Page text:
Galicia (the Spanish one that isn’t Spanish but wants to remain Spanish, not the Polish one that doesn’t exist) has much in common with Scotland. Possible common Celtic heritage. Bagpipes. The flag of St. Andrew. A hundred different words for “rain”. Haggis. An embarrassing big brother it keeps trying to disassociate itself with. We’re joking of course; no-one associates themselves with haggis except the Scots. The Galicians have “cocido galego” instead, which is arguably just as delicious.
Linguistically however, Galician has more in common with Portuguese than it does with Spanish, so in continuation of our theme on interesting words in other languages, here’s a few we’ve cherry-picked from Galician:
Afouteza: Galicians are a determined bunch. “Afouteza” is one’s sole endeavour to act or commit to any undertaking without fear of danger or difficulty.
Morriña: is the feeling of melancholy and longing triggered by missing one’s homeland. It’s not quite “homesickness” – it’s more complex a concept than that as it implies an almost spiritual connection to the land that is intensified when far away from it. Morriña is the quintessential word for Galician alleged sentimentality, known as “saudade” in the Portuguese speaking world.
Foliada: a bustling and noisy evening gathering of people to have fun, sing and dance, it involves Galician bagpipes and Galician tambourines.
Aturuxo: high-pitched shout or scream that is uttered to convey happiness, during festivities and foliadas or during the harvest.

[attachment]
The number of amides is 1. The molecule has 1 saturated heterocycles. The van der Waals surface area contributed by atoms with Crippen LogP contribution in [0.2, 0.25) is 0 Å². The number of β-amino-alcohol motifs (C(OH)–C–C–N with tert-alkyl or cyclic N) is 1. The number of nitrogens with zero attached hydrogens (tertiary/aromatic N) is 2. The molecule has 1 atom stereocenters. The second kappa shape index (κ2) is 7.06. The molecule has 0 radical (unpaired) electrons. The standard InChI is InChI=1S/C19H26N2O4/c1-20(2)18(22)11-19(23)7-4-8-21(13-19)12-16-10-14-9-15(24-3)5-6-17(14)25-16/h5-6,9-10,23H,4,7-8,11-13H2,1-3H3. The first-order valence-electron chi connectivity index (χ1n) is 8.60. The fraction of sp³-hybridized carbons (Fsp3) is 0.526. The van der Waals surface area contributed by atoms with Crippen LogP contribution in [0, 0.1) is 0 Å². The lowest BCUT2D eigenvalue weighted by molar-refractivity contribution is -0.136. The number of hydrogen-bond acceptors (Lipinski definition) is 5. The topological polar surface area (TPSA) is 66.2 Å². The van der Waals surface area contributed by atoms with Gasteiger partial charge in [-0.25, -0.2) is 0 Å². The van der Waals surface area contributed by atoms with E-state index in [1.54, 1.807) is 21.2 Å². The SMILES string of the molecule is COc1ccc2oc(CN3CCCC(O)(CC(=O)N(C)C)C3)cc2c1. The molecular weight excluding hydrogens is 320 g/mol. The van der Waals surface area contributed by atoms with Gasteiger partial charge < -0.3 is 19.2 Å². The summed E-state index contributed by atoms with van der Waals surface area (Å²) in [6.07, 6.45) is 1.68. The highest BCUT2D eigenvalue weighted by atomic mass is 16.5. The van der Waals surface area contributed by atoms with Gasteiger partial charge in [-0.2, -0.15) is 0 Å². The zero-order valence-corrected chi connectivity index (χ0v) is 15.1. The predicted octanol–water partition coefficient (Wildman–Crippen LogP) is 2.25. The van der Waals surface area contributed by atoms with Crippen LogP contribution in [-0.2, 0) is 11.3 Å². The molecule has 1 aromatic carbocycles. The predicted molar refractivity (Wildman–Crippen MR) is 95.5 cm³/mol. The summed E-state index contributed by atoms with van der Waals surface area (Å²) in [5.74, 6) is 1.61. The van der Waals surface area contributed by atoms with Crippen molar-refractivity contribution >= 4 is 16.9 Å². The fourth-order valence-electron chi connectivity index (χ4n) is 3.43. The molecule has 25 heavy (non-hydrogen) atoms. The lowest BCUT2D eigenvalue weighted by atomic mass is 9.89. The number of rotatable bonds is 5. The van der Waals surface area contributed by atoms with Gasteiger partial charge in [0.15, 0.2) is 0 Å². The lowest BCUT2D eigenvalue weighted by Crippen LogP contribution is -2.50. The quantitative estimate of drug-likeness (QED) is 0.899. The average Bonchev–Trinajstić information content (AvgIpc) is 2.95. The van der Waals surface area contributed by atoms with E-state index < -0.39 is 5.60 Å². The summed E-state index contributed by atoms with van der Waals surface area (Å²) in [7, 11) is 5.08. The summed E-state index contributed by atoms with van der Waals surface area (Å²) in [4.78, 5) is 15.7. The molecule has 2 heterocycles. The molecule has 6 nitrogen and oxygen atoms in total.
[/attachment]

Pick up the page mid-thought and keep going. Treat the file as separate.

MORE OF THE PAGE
Esmorga: another party word – it means boisterous and exaggerated/over the top party/social event. The title of the classic Galician book “A esmorga” was translated in English as “On a bender”.
Luscofusco: when Galicians aren’t celebrating, they are being creative. Luscofusco (note the repetition of sound) is the moment of the day, between day and night, in which light fades away almost completely and things are perceived as shadows.
Enxebre: the Galician word for something very peculiar from a country or region, well rooted and embedded in the local culture, that is authentic, genuine, pure and unpolluted. Like Haggis.
Madia leva: a phrase to acknowledge the other speaker is right.
Garatuxeiro: someone who praises others excessively.
“Chegar e encher” (lit. Arriving and getting filled up): one of the most iconic Galician idioms. It means that your afouteza has worked well and you have been successful on doing something very easily, without any hassle.
Got a favourite Galician word to share with us? Leave a comment below and let’s see if we can find some new words to add!
For more fascinating facts about Japanese translations, click here.
[original URL: https://www.geolanguages.co.uk/blog_and_social/our-favourite-un…e-galician-words]